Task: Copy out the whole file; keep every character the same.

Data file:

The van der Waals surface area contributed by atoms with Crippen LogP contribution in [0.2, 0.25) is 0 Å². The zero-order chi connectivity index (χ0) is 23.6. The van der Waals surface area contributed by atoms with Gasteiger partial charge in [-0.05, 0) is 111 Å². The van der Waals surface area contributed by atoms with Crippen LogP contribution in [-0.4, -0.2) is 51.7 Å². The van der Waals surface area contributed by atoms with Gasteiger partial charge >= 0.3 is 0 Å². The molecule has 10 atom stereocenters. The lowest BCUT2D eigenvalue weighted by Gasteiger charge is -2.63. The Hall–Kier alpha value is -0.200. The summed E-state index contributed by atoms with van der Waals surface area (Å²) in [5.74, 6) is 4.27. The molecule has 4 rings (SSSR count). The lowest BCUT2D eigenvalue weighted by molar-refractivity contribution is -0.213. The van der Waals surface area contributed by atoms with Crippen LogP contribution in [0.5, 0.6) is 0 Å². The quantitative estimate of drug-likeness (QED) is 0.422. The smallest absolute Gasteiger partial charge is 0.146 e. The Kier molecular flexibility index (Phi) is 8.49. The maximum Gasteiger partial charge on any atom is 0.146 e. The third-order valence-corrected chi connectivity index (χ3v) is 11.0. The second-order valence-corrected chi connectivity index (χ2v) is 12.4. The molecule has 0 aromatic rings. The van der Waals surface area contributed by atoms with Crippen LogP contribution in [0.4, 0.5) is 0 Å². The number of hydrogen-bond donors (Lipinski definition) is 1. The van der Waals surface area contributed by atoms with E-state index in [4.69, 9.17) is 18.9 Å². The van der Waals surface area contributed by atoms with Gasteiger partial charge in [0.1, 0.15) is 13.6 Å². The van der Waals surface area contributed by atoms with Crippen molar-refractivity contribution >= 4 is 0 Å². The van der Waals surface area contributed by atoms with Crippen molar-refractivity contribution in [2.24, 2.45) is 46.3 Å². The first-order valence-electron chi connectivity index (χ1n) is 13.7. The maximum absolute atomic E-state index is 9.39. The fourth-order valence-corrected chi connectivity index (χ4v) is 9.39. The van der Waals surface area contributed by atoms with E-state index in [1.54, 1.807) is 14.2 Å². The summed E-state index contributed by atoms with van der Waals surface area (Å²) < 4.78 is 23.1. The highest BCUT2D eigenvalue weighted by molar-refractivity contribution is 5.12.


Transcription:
The van der Waals surface area contributed by atoms with Crippen LogP contribution in [0.2, 0.25) is 0 Å². The zero-order chi connectivity index (χ0) is 23.6. The van der Waals surface area contributed by atoms with Gasteiger partial charge in [-0.05, 0) is 111 Å². The van der Waals surface area contributed by atoms with Crippen LogP contribution in [-0.4, -0.2) is 51.7 Å². The van der Waals surface area contributed by atoms with Gasteiger partial charge >= 0.3 is 0 Å². The molecule has 10 atom stereocenters. The lowest BCUT2D eigenvalue weighted by Gasteiger charge is -2.63. The Hall–Kier alpha value is -0.200. The summed E-state index contributed by atoms with van der Waals surface area (Å²) in [5.74, 6) is 4.27. The molecule has 4 rings (SSSR count). The lowest BCUT2D eigenvalue weighted by molar-refractivity contribution is -0.213. The van der Waals surface area contributed by atoms with Crippen LogP contribution in [0.5, 0.6) is 0 Å². The quantitative estimate of drug-likeness (QED) is 0.422. The smallest absolute Gasteiger partial charge is 0.146 e. The Kier molecular flexibility index (Phi) is 8.49. The maximum Gasteiger partial charge on any atom is 0.146 e. The third-order valence-corrected chi connectivity index (χ3v) is 11.0. The second-order valence-corrected chi connectivity index (χ2v) is 12.4. The molecule has 0 aromatic rings. The van der Waals surface area contributed by atoms with Crippen LogP contribution in [0.4, 0.5) is 0 Å². The number of hydrogen-bond donors (Lipinski definition) is 1. The van der Waals surface area contributed by atoms with E-state index in [4.69, 9.17) is 18.9 Å². The van der Waals surface area contributed by atoms with Gasteiger partial charge in [0.1, 0.15) is 13.6 Å². The van der Waals surface area contributed by atoms with Crippen molar-refractivity contribution >= 4 is 0 Å². The van der Waals surface area contributed by atoms with Crippen molar-refractivity contribution in [2.24, 2.45) is 46.3 Å². The first-order valence-electron chi connectivity index (χ1n) is 13.7. The maximum absolute atomic E-state index is 9.39. The fourth-order valence-corrected chi connectivity index (χ4v) is 9.39. The van der Waals surface area contributed by atoms with E-state index in [1.54, 1.807) is 14.2 Å². The summed E-state index contributed by atoms with van der Waals surface area (Å²) < 4.78 is 23.1. The highest BCUT2D eigenvalue weighted by molar-refractivity contribution is 5.12.